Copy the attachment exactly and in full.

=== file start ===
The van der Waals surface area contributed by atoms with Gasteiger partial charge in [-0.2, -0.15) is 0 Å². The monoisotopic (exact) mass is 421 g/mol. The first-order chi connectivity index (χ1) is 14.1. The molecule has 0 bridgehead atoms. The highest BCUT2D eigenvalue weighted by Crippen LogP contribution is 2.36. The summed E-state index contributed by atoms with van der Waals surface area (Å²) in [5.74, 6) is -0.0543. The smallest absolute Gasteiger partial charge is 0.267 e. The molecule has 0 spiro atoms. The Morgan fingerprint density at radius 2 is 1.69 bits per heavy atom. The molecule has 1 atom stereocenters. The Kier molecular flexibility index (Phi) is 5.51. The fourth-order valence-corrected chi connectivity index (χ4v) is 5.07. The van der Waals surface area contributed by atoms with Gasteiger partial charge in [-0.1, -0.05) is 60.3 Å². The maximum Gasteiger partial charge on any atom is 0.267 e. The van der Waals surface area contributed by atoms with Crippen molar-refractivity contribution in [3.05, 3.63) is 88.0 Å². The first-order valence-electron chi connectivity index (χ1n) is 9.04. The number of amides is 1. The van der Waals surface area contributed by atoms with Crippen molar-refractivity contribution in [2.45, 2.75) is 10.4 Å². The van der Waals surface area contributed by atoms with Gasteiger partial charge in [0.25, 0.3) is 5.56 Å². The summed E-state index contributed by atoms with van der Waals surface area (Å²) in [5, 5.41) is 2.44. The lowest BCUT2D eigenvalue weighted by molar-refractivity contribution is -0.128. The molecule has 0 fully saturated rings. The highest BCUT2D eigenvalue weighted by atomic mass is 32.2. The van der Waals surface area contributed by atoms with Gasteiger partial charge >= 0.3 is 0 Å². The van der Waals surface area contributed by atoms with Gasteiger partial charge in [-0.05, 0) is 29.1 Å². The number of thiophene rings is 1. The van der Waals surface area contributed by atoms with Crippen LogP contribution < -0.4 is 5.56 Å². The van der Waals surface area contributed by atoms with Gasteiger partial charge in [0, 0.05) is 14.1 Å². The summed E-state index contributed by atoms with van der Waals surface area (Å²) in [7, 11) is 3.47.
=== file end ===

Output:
The van der Waals surface area contributed by atoms with Gasteiger partial charge in [-0.2, -0.15) is 0 Å². The monoisotopic (exact) mass is 421 g/mol. The first-order chi connectivity index (χ1) is 14.1. The molecule has 0 bridgehead atoms. The highest BCUT2D eigenvalue weighted by Crippen LogP contribution is 2.36. The summed E-state index contributed by atoms with van der Waals surface area (Å²) in [5.74, 6) is -0.0543. The smallest absolute Gasteiger partial charge is 0.267 e. The molecule has 0 spiro atoms. The Morgan fingerprint density at radius 2 is 1.69 bits per heavy atom. The molecule has 1 atom stereocenters. The Kier molecular flexibility index (Phi) is 5.51. The fourth-order valence-corrected chi connectivity index (χ4v) is 5.07. The van der Waals surface area contributed by atoms with Gasteiger partial charge in [-0.1, -0.05) is 60.3 Å². The maximum Gasteiger partial charge on any atom is 0.267 e. The van der Waals surface area contributed by atoms with Crippen molar-refractivity contribution in [3.05, 3.63) is 88.0 Å². The first-order valence-electron chi connectivity index (χ1n) is 9.04. The number of amides is 1. The van der Waals surface area contributed by atoms with Crippen molar-refractivity contribution in [2.45, 2.75) is 10.4 Å². The van der Waals surface area contributed by atoms with Gasteiger partial charge in [0.25, 0.3) is 5.56 Å². The summed E-state index contributed by atoms with van der Waals surface area (Å²) in [5, 5.41) is 2.44. The lowest BCUT2D eigenvalue weighted by molar-refractivity contribution is -0.128. The molecule has 0 fully saturated rings. The highest BCUT2D eigenvalue weighted by atomic mass is 32.2. The van der Waals surface area contributed by atoms with Gasteiger partial charge >= 0.3 is 0 Å². The van der Waals surface area contributed by atoms with Gasteiger partial charge in [-0.05, 0) is 29.1 Å². The number of thiophene rings is 1. The van der Waals surface area contributed by atoms with Crippen LogP contribution < -0.4 is 5.56 Å². The van der Waals surface area contributed by atoms with Gasteiger partial charge in [0, 0.05) is 14.1 Å². The summed E-state index contributed by atoms with van der Waals surface area (Å²) in [7, 11) is 3.47.